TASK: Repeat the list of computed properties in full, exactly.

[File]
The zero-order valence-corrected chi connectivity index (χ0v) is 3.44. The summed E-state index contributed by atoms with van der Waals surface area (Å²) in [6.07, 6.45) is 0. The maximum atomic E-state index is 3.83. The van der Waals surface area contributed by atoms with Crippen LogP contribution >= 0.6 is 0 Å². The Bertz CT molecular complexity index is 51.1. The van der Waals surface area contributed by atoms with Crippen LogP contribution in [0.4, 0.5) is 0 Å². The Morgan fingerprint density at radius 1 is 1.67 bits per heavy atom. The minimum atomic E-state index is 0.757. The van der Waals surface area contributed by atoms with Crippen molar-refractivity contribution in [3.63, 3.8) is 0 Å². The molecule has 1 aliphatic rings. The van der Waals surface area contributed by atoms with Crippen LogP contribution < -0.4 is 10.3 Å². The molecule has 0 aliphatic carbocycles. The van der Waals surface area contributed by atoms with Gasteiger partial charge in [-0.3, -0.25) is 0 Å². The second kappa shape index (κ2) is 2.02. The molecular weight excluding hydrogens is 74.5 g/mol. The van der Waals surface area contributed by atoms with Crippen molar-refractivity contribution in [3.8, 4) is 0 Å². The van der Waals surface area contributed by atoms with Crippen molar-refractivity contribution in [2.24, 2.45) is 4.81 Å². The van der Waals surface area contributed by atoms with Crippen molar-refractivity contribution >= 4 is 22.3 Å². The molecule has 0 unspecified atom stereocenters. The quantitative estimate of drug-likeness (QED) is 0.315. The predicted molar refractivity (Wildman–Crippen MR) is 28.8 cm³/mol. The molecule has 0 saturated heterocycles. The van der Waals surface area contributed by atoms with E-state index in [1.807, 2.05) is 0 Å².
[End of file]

The zero-order valence-corrected chi connectivity index (χ0v) is 3.44. The summed E-state index contributed by atoms with van der Waals surface area (Å²) in [6.07, 6.45) is 0. The maximum atomic E-state index is 3.83. The van der Waals surface area contributed by atoms with Crippen LogP contribution >= 0.6 is 0 Å². The Bertz CT molecular complexity index is 51.1. The van der Waals surface area contributed by atoms with Crippen LogP contribution in [0.4, 0.5) is 0 Å². The Morgan fingerprint density at radius 1 is 1.67 bits per heavy atom. The minimum atomic E-state index is 0.757. The van der Waals surface area contributed by atoms with Crippen molar-refractivity contribution in [3.63, 3.8) is 0 Å². The molecule has 1 aliphatic rings. The van der Waals surface area contributed by atoms with Crippen LogP contribution < -0.4 is 10.3 Å². The molecule has 0 aliphatic carbocycles. The van der Waals surface area contributed by atoms with Gasteiger partial charge in [-0.3, -0.25) is 0 Å². The second kappa shape index (κ2) is 2.02. The molecular weight excluding hydrogens is 74.5 g/mol. The van der Waals surface area contributed by atoms with Crippen molar-refractivity contribution in [3.8, 4) is 0 Å². The van der Waals surface area contributed by atoms with Crippen molar-refractivity contribution in [2.24, 2.45) is 4.81 Å². The van der Waals surface area contributed by atoms with Crippen molar-refractivity contribution >= 4 is 22.3 Å². The molecule has 0 unspecified atom stereocenters. The quantitative estimate of drug-likeness (QED) is 0.315. The predicted molar refractivity (Wildman–Crippen MR) is 28.8 cm³/mol. The molecule has 0 saturated heterocycles. The van der Waals surface area contributed by atoms with E-state index in [1.807, 2.05) is 0 Å².